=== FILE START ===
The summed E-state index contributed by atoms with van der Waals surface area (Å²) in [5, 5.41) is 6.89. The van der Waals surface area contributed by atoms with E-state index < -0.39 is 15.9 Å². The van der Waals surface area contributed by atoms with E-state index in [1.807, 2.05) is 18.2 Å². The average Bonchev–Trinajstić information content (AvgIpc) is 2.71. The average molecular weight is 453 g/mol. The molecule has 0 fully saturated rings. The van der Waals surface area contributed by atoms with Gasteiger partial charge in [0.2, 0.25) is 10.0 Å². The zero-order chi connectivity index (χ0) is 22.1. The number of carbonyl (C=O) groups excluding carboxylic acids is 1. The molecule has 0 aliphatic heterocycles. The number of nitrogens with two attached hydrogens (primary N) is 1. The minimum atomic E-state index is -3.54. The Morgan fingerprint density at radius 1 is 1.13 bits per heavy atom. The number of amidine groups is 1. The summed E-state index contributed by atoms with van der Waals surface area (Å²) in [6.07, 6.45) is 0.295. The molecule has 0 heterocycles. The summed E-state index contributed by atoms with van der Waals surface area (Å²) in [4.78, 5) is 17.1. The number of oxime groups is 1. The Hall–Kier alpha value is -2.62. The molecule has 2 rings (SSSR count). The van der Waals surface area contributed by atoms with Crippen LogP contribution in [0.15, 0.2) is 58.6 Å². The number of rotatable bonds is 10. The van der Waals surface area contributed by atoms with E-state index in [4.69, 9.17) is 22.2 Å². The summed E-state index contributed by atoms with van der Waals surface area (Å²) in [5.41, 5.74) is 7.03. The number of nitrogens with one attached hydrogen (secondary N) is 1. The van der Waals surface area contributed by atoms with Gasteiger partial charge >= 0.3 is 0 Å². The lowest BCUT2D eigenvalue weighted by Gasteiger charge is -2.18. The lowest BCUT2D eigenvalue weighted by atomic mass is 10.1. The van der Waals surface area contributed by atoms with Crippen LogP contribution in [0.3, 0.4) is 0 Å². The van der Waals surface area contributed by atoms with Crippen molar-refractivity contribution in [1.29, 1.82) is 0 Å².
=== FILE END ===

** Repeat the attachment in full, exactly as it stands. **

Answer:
The summed E-state index contributed by atoms with van der Waals surface area (Å²) in [5, 5.41) is 6.89. The van der Waals surface area contributed by atoms with E-state index < -0.39 is 15.9 Å². The van der Waals surface area contributed by atoms with E-state index in [1.807, 2.05) is 18.2 Å². The average Bonchev–Trinajstić information content (AvgIpc) is 2.71. The average molecular weight is 453 g/mol. The molecule has 0 fully saturated rings. The van der Waals surface area contributed by atoms with Gasteiger partial charge in [0.2, 0.25) is 10.0 Å². The zero-order chi connectivity index (χ0) is 22.1. The number of carbonyl (C=O) groups excluding carboxylic acids is 1. The molecule has 0 aliphatic heterocycles. The number of nitrogens with two attached hydrogens (primary N) is 1. The minimum atomic E-state index is -3.54. The Morgan fingerprint density at radius 1 is 1.13 bits per heavy atom. The number of amidine groups is 1. The summed E-state index contributed by atoms with van der Waals surface area (Å²) in [6.07, 6.45) is 0.295. The molecule has 0 heterocycles. The summed E-state index contributed by atoms with van der Waals surface area (Å²) in [4.78, 5) is 17.1. The number of oxime groups is 1. The Hall–Kier alpha value is -2.62. The molecule has 2 rings (SSSR count). The van der Waals surface area contributed by atoms with Crippen LogP contribution in [0.15, 0.2) is 58.6 Å². The number of rotatable bonds is 10. The van der Waals surface area contributed by atoms with E-state index in [4.69, 9.17) is 22.2 Å². The summed E-state index contributed by atoms with van der Waals surface area (Å²) in [5.41, 5.74) is 7.03. The number of nitrogens with one attached hydrogen (secondary N) is 1. The van der Waals surface area contributed by atoms with Gasteiger partial charge >= 0.3 is 0 Å². The lowest BCUT2D eigenvalue weighted by Gasteiger charge is -2.18. The lowest BCUT2D eigenvalue weighted by atomic mass is 10.1. The van der Waals surface area contributed by atoms with Crippen LogP contribution in [0.3, 0.4) is 0 Å². The van der Waals surface area contributed by atoms with Crippen molar-refractivity contribution in [1.29, 1.82) is 0 Å².